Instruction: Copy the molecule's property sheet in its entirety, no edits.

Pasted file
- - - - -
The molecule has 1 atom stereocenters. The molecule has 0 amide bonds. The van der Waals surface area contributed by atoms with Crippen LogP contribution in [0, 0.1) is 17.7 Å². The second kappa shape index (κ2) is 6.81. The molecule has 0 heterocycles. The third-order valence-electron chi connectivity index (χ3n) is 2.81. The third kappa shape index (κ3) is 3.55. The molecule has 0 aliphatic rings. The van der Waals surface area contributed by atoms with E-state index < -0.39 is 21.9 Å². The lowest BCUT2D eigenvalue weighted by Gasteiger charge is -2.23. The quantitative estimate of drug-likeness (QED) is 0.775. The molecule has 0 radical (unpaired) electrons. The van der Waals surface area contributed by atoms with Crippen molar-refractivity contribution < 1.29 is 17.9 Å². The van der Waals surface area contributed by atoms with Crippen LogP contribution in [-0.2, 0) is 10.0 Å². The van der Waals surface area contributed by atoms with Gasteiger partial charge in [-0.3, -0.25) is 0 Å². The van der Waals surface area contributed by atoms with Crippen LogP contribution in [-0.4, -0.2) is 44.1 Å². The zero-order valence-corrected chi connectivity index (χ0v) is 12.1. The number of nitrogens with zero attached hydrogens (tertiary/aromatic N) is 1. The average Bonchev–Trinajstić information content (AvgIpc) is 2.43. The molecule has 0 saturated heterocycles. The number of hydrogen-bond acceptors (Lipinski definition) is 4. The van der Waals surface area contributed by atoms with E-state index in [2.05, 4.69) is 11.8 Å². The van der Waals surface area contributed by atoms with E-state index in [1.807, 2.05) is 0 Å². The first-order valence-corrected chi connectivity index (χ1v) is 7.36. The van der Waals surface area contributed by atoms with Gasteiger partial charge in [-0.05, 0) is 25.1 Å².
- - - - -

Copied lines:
The molecule has 1 atom stereocenters. The molecule has 0 amide bonds. The van der Waals surface area contributed by atoms with Crippen LogP contribution in [0, 0.1) is 17.7 Å². The second kappa shape index (κ2) is 6.81. The molecule has 0 heterocycles. The third-order valence-electron chi connectivity index (χ3n) is 2.81. The third kappa shape index (κ3) is 3.55. The molecule has 0 aliphatic rings. The van der Waals surface area contributed by atoms with E-state index < -0.39 is 21.9 Å². The lowest BCUT2D eigenvalue weighted by Gasteiger charge is -2.23. The quantitative estimate of drug-likeness (QED) is 0.775. The molecule has 0 radical (unpaired) electrons. The van der Waals surface area contributed by atoms with Crippen molar-refractivity contribution < 1.29 is 17.9 Å². The van der Waals surface area contributed by atoms with Crippen LogP contribution in [-0.2, 0) is 10.0 Å². The van der Waals surface area contributed by atoms with Gasteiger partial charge in [-0.3, -0.25) is 0 Å². The van der Waals surface area contributed by atoms with Crippen LogP contribution in [-0.4, -0.2) is 44.1 Å². The zero-order valence-corrected chi connectivity index (χ0v) is 12.1. The number of nitrogens with zero attached hydrogens (tertiary/aromatic N) is 1. The average Bonchev–Trinajstić information content (AvgIpc) is 2.43. The molecule has 0 saturated heterocycles. The number of hydrogen-bond acceptors (Lipinski definition) is 4. The van der Waals surface area contributed by atoms with E-state index in [2.05, 4.69) is 11.8 Å². The van der Waals surface area contributed by atoms with E-state index in [1.807, 2.05) is 0 Å². The first-order valence-corrected chi connectivity index (χ1v) is 7.36. The van der Waals surface area contributed by atoms with Gasteiger partial charge in [-0.05, 0) is 25.1 Å².